Why do I get the sense that by early November, the entire world is going to be focusing on whether or not the San Francisco circumcision ban passes? And that until then, the puns are going to be coming fast and furious.

AP is already on the case, producing a three-minute video on the story and weighing in with this bon mot:

“Voters in San Francisco may soon decide to cut out circumcision.”

  • It is simply not true that penile cancer is “a huge health issue” anywhere. A recent study of penile cancer in Brazil found 20% of cases were circumcised men, while the circumcision rate there is much less (Circumcision advocates have to claim that circumcision prevents penile cancer when done to a baby, then miraculously turns around and provokes it in adults.) The penile cancer rate is lower in non-circumcisng Denmark than the United States. All the other “health benefits” claimed for circumcision are either exaggerated or bogus.

    Complications? Yes, a Richmond, VA, pediatric urologist has repaired 1600 botched circumcisions in three years, suggesting a rate of more than 13% botched.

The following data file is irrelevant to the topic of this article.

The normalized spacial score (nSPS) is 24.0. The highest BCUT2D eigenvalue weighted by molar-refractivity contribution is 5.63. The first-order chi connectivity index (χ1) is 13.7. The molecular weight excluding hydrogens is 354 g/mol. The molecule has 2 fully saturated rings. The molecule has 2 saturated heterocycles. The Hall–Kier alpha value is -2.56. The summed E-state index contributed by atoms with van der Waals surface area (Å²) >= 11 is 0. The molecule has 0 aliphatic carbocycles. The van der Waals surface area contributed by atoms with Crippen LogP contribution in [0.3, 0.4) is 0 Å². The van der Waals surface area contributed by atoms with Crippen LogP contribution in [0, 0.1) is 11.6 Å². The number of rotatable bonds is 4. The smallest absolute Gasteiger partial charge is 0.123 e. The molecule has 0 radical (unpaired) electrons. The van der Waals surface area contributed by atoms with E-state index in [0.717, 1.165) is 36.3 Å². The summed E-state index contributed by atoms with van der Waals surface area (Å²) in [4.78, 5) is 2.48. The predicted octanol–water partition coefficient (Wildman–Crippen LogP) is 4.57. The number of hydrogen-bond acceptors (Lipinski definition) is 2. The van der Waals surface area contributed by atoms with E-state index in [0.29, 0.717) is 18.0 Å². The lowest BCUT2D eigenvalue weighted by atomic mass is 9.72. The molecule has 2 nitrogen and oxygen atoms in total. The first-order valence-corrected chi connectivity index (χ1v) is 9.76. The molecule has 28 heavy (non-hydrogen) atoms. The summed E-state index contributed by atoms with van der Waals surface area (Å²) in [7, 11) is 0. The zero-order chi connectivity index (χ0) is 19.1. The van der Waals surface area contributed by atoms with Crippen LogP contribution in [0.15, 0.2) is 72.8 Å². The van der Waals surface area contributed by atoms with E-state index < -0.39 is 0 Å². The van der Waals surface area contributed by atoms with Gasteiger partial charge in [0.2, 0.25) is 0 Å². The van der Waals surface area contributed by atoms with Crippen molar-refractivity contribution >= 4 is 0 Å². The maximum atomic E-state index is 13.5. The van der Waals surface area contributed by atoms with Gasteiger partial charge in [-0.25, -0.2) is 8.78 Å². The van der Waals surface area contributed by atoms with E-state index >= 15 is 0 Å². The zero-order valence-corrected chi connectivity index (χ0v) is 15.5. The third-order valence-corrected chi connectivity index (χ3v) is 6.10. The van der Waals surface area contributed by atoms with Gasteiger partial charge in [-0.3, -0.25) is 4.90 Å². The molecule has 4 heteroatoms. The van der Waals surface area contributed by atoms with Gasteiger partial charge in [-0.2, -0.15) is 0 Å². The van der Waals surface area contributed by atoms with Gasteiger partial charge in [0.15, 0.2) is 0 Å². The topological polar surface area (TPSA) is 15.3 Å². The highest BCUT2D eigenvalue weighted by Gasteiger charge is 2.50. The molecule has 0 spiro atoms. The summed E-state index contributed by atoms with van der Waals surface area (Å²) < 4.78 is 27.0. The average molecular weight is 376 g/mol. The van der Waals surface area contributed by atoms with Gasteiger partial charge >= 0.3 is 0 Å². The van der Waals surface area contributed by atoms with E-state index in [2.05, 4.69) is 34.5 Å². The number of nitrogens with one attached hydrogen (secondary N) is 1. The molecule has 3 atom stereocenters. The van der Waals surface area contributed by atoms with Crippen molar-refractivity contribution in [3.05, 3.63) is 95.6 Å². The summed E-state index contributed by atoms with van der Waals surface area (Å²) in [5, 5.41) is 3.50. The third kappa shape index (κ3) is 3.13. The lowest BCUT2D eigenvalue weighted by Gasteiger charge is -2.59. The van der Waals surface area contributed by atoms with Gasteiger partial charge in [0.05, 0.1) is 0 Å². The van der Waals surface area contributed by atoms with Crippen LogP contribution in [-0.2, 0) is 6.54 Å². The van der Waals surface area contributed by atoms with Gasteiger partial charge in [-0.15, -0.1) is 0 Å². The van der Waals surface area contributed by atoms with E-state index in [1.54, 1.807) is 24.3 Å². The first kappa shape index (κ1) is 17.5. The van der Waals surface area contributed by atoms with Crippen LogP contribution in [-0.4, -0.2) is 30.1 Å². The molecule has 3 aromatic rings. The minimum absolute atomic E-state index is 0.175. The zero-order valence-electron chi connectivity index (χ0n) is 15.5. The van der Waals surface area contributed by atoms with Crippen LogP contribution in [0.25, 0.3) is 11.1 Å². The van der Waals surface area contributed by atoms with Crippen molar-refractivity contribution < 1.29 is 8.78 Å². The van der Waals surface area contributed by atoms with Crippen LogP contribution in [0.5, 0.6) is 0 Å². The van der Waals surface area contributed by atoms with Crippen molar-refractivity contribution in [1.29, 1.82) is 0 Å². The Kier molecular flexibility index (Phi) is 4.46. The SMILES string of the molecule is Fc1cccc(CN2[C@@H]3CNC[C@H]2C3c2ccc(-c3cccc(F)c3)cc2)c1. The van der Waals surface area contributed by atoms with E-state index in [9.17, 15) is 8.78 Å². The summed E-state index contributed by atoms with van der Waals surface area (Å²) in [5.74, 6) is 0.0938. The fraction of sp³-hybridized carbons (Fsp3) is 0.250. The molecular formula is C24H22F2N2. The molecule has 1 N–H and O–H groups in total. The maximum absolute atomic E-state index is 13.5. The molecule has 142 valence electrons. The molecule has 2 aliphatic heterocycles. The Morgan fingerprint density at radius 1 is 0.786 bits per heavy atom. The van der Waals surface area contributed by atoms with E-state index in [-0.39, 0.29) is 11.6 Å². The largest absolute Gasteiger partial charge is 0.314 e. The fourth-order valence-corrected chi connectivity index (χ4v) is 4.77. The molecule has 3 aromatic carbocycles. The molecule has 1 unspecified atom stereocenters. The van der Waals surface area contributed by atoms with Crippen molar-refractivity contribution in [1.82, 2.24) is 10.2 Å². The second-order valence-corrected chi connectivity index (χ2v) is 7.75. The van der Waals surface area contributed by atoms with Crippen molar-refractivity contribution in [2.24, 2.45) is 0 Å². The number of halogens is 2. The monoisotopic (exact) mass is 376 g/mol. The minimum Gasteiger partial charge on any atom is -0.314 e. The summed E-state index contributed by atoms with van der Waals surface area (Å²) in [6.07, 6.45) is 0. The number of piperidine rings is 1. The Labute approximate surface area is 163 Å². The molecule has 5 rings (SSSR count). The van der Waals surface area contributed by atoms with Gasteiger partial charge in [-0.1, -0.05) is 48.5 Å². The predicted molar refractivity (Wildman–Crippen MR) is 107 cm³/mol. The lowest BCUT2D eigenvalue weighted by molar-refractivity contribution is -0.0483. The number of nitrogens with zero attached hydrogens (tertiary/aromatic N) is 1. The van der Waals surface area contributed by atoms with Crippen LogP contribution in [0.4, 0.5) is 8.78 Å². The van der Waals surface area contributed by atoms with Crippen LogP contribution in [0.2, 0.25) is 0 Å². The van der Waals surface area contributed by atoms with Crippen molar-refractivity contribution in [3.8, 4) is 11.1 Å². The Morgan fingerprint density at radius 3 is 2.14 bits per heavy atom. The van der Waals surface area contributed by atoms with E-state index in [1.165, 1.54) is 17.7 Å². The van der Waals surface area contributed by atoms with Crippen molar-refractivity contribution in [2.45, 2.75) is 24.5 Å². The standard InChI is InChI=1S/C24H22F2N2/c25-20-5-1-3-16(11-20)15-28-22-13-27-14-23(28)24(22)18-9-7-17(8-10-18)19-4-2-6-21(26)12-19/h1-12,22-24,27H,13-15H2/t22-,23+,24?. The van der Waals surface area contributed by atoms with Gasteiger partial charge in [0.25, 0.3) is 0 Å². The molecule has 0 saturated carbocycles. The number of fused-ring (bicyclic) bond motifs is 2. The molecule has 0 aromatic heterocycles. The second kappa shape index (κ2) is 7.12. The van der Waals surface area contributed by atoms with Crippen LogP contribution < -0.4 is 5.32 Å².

Why the focus on Jewish circumcision when that is about 3% of circumcision in the USA? Here are contact details for celebrants of Brisot Shalom (non-surgical naming ceremonies).

    This law should be unnecessary. There is no explicit exemption of the infant male foreskin from the laws against cutting normal, healthy, functional, non-renewable parts off of people’s bodies. A Fresno man is serving time for putting a small tattoo on his nine-year old son, and that didn’t even remove any tissue!

Author

Jon Brooks

Jon Brooks is the host and editor of KQED’s health and technology blog, Future of You. He is the former editor of KQED’s daily news blog, News Fix. A veteran blogger, he previously worked for Yahoo! in various news writing and editing roles. He was also the editor of EconomyBeat.org, which documented user-generated content about the financial crisis and recession. Jon is also a playwright whose work has been produced in San Francisco, New York, Italy, and around the U.S. He has written about film for his own blog and studied film at Boston University. He has an MFA in Creative Writing from Brooklyn College.

Sponsored by

Become a KQED sponsor